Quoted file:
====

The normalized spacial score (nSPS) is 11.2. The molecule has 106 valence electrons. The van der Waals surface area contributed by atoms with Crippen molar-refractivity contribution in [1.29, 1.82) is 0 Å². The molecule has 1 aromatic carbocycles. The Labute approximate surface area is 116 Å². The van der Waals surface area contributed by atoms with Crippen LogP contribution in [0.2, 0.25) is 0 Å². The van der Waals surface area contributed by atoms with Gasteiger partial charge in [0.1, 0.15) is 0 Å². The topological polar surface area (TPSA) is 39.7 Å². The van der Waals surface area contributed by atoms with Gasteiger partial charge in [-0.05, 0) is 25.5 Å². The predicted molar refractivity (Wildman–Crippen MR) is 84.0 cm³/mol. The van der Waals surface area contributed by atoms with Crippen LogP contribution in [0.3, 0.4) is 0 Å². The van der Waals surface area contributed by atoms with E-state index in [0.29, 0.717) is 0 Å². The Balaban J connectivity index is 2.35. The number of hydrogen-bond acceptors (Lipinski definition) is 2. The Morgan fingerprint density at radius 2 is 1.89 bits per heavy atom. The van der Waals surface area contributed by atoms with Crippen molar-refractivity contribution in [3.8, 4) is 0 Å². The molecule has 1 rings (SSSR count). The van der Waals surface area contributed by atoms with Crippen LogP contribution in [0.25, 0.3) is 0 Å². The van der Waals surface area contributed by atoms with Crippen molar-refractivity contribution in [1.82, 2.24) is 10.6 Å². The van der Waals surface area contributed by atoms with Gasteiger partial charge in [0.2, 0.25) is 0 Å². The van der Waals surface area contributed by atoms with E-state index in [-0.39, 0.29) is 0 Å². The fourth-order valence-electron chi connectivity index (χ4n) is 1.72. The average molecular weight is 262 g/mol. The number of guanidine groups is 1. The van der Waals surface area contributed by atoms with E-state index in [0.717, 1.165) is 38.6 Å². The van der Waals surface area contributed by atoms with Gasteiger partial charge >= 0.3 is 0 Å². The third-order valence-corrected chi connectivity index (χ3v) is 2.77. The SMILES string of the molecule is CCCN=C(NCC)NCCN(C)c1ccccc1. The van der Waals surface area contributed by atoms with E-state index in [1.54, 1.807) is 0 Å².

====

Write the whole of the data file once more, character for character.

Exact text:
The normalized spacial score (nSPS) is 11.2. The molecule has 106 valence electrons. The van der Waals surface area contributed by atoms with Crippen molar-refractivity contribution in [1.29, 1.82) is 0 Å². The molecule has 1 aromatic carbocycles. The Labute approximate surface area is 116 Å². The van der Waals surface area contributed by atoms with Crippen LogP contribution in [0.2, 0.25) is 0 Å². The van der Waals surface area contributed by atoms with Gasteiger partial charge in [0.1, 0.15) is 0 Å². The topological polar surface area (TPSA) is 39.7 Å². The van der Waals surface area contributed by atoms with Gasteiger partial charge in [-0.05, 0) is 25.5 Å². The predicted molar refractivity (Wildman–Crippen MR) is 84.0 cm³/mol. The van der Waals surface area contributed by atoms with Crippen LogP contribution in [0.3, 0.4) is 0 Å². The van der Waals surface area contributed by atoms with E-state index in [0.29, 0.717) is 0 Å². The Balaban J connectivity index is 2.35. The number of hydrogen-bond acceptors (Lipinski definition) is 2. The Morgan fingerprint density at radius 2 is 1.89 bits per heavy atom. The van der Waals surface area contributed by atoms with Crippen molar-refractivity contribution in [3.8, 4) is 0 Å². The molecule has 1 rings (SSSR count). The van der Waals surface area contributed by atoms with Crippen LogP contribution in [0.25, 0.3) is 0 Å². The van der Waals surface area contributed by atoms with Crippen molar-refractivity contribution in [1.82, 2.24) is 10.6 Å². The van der Waals surface area contributed by atoms with Gasteiger partial charge in [0.2, 0.25) is 0 Å². The van der Waals surface area contributed by atoms with E-state index in [-0.39, 0.29) is 0 Å². The fourth-order valence-electron chi connectivity index (χ4n) is 1.72. The average molecular weight is 262 g/mol. The number of guanidine groups is 1. The van der Waals surface area contributed by atoms with E-state index in [0.717, 1.165) is 38.6 Å². The van der Waals surface area contributed by atoms with Gasteiger partial charge >= 0.3 is 0 Å². The third-order valence-corrected chi connectivity index (χ3v) is 2.77. The SMILES string of the molecule is CCCN=C(NCC)NCCN(C)c1ccccc1. The van der Waals surface area contributed by atoms with E-state index in [1.54, 1.807) is 0 Å².